Keto Biscuit Mix Review

Are you keto and craving biscuits? Buttery, flaky biscuits were always a weakness of mine. I’ve tried a few almond flour based recipes, but was just disappointed. Don’t get me wrong, they were each decent round, baked things. But, their similarities end there. So, I decided to try out Low Karb’s Keto Biscuit Mix.

Keto Biscuit Mix Review | Keto Biscuits | Shelf Stable Keto Food | KetoCat.com

Ease of Use

Making these biscuits is easy and requires few inputs of your own. You take the entire bag and mix in 5oz water and 8oz of heavy cream. If you had to restrict dairy, I assume you could use any non-dairy milk, like coconut, almond, cashew, or macadamia. However, the fat content would be less than heavy cream.

Divide into 10 dough balls and place on a baking sheet. The instructions say to brush the tops with egg. I, however, do not have a brush. So, I broke the egg up into a small bowl, and then dipped the biscuits-to-be into the egg wash and let it sit for 5 minutes.

Pop them in the oven at 350°F until golden brown, and they are done.

Keto Biscuit Mix by Low Karb | Product Review | Keto Pantry | KetoCat.com

Net Carbs & Nutrition

These biscuits clock in at just 2 net carbs per serving. One service is one biscuit. Not too bad, as they could easily hold a breakfast sausage patty, egg, and slice of cheese, making a nice keto breakfast sandwich.

However, this product contains wheat, gluten, soy, canola oil, and dextrose. While the carbohydrates in these biscuits are largely offset by the soy fiber, most keto dieters are avoiding these problematic ingredients.

I didn’t realize this mix contain wheat, gluten or soy when I bought it, and I’m not supposed to have either. Gluten is not recommended for hypothyroid cases. Wheat products almost always tend to cause me minor swelling. But, it’s been 24 hours, and I haven’t had a reaction yet. Finally, soy tends to aggravate my PCOS symptoms if I have it regularly. I did try a biscuit, but I limited it to just one.

How Do They Taste?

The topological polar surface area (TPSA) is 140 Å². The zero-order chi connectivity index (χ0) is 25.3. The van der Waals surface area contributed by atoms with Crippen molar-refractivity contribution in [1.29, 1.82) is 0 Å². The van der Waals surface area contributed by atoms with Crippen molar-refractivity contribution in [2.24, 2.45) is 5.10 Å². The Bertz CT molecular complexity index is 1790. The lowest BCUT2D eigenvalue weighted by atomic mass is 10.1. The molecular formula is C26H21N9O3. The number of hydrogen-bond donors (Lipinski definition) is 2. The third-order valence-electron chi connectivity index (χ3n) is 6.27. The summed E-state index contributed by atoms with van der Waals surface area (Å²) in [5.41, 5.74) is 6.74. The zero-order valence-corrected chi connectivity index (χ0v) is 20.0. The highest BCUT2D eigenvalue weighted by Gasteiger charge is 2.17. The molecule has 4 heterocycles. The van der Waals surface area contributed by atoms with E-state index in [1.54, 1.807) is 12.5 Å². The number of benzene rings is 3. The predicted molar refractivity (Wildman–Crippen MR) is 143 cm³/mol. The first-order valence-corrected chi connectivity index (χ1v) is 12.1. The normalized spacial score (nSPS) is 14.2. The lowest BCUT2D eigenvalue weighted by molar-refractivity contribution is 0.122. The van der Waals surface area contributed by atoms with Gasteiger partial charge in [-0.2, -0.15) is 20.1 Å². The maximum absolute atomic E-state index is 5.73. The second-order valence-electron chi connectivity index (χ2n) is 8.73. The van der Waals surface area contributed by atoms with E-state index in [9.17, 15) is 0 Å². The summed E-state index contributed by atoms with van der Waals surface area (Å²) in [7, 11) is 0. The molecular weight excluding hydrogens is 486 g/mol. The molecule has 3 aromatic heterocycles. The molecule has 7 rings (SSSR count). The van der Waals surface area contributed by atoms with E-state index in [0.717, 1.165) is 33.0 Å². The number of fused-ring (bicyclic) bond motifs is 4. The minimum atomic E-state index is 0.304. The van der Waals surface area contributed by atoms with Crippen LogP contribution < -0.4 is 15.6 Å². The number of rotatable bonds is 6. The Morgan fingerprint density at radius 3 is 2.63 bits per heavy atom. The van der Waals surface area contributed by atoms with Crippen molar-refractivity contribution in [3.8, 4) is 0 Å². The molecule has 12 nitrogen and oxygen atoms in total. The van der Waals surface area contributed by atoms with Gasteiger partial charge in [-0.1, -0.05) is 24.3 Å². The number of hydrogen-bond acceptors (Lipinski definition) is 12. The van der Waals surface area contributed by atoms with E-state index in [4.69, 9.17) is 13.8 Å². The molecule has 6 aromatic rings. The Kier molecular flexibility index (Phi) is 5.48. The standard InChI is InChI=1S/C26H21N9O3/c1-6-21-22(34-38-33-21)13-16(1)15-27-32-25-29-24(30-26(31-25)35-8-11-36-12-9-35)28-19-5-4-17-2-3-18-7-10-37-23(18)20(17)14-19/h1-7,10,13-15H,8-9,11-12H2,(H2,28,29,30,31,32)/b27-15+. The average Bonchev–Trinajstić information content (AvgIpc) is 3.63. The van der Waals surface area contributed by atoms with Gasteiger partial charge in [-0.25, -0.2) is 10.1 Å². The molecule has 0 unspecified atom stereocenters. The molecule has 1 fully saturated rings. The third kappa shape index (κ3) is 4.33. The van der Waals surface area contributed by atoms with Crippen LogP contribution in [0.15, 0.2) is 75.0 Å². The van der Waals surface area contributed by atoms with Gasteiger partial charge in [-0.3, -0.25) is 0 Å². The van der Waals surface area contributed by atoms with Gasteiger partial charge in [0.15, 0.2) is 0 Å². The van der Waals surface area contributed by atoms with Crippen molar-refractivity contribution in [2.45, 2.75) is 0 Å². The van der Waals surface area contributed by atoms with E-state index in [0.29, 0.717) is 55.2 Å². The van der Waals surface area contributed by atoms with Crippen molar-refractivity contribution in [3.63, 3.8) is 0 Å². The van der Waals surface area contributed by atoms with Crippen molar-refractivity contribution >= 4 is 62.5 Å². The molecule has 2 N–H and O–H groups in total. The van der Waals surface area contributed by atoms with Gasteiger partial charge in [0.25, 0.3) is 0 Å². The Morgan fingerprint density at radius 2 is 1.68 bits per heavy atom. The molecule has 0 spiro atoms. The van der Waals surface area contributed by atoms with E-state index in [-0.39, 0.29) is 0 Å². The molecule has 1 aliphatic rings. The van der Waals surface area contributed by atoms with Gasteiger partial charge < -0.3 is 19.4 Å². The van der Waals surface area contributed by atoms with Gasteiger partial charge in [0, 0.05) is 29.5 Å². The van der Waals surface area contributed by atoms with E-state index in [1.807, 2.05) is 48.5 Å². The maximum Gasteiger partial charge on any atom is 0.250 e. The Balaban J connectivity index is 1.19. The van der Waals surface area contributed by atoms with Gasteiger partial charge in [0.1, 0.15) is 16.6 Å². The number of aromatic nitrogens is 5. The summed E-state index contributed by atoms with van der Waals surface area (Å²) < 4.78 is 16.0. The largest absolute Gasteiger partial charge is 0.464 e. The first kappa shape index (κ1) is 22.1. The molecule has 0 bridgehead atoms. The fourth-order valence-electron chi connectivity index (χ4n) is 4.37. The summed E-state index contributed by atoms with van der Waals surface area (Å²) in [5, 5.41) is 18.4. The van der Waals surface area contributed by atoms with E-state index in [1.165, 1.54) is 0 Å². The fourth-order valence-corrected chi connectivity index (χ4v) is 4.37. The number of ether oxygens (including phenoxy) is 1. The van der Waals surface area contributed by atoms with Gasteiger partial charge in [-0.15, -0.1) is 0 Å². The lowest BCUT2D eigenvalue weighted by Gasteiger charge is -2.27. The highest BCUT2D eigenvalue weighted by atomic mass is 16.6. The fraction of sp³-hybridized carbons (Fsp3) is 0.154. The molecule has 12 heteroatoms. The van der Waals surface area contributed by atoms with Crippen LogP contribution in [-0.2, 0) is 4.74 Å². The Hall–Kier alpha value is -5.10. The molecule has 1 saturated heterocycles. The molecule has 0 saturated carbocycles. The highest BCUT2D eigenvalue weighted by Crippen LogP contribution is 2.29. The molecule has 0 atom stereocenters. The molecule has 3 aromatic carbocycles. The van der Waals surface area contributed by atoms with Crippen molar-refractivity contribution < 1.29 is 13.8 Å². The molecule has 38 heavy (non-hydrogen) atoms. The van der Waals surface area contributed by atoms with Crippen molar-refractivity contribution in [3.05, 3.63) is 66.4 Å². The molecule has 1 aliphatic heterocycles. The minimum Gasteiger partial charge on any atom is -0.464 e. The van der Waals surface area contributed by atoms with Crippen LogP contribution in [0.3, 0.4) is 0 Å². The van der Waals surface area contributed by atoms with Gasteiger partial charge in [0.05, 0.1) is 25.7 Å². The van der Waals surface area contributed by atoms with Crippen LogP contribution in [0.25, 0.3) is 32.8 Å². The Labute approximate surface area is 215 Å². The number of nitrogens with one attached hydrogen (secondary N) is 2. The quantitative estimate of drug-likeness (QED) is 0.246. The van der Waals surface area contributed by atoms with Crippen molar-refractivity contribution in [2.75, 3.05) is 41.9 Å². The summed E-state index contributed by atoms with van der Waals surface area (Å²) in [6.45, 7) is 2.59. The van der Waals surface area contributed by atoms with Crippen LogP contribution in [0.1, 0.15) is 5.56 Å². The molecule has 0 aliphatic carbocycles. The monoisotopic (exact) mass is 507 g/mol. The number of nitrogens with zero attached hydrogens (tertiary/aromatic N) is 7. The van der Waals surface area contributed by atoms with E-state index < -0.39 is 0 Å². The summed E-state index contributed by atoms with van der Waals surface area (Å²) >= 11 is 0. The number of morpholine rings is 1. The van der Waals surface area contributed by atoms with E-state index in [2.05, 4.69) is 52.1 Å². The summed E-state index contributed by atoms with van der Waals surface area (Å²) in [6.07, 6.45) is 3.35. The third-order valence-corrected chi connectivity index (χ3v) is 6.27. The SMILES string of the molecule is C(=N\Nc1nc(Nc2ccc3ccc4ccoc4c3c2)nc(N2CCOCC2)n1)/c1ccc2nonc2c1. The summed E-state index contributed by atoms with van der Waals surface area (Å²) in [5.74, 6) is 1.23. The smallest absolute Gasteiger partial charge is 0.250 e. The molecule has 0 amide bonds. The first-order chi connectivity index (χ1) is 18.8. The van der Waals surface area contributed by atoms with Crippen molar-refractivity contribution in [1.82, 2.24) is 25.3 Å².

These are very biscuit-like. They are slightly different than the traditional breakfast biscuit, but not by much. They are definitely more like a biscuit than the almond flour versions. Both of my non-keto kids enjoyed them, and those two can spot “keto fake” a mile away. They have a good texture and mouth feel.

The biscuits are a bit crumbly. In a traditional biscuit, this happens when cutting the butter or shortening too short. This creates tiny air pockets and lots of crumbs. If you leave the chunks of fat larger, you get a less crumbly biscuit. Here, the fat used was heavy cream. I’m not sure if cutting butter into the mix would work the same way as traditional biscuits, but it’s worth a shot.

Summary

With the likelihood of future supply chain interruptions, there is an increasing interest in shelf-stable, low-carb foods. Yesterday’s article, Sticking to Keto During a Pandemic, was a popular one for that reason. While not the most frugal way, ready-made mixes are a fast, easy way to build you keto pantry.

This mix may or may not fit the bill for putting biscuits back into your keto menu and into your keto pantry. If the only thing you are concerned about is net carbs, then this is definitely the mix for you. If, however, you have ingredients you must avoid, such as wheat/gluten, soy, etc., it would be better to avoid it.

That being said, they are the best keto/low carb biscuits I have had so far. I could easily see this being used for a breakfast sandwich, for keto biscuits and sausage gravy, or with some added herbs for a savory biscuit to sop up the remaining liquid of keto beef stew on a cold winter day.

 

 

About the author

Keto Cat

I'm Cat, and I have lost over 90lbs so far eating a keto diet with intermittent fasting. This lifestyle has allowed me to reverse my PCOS and type 2 diabetes symptoms. I post keto-friendly recipes, keto tools, my weightloss journey, and my whole-body makeover here on KetoCat.com.

Click here to add a comment

Leave a comment: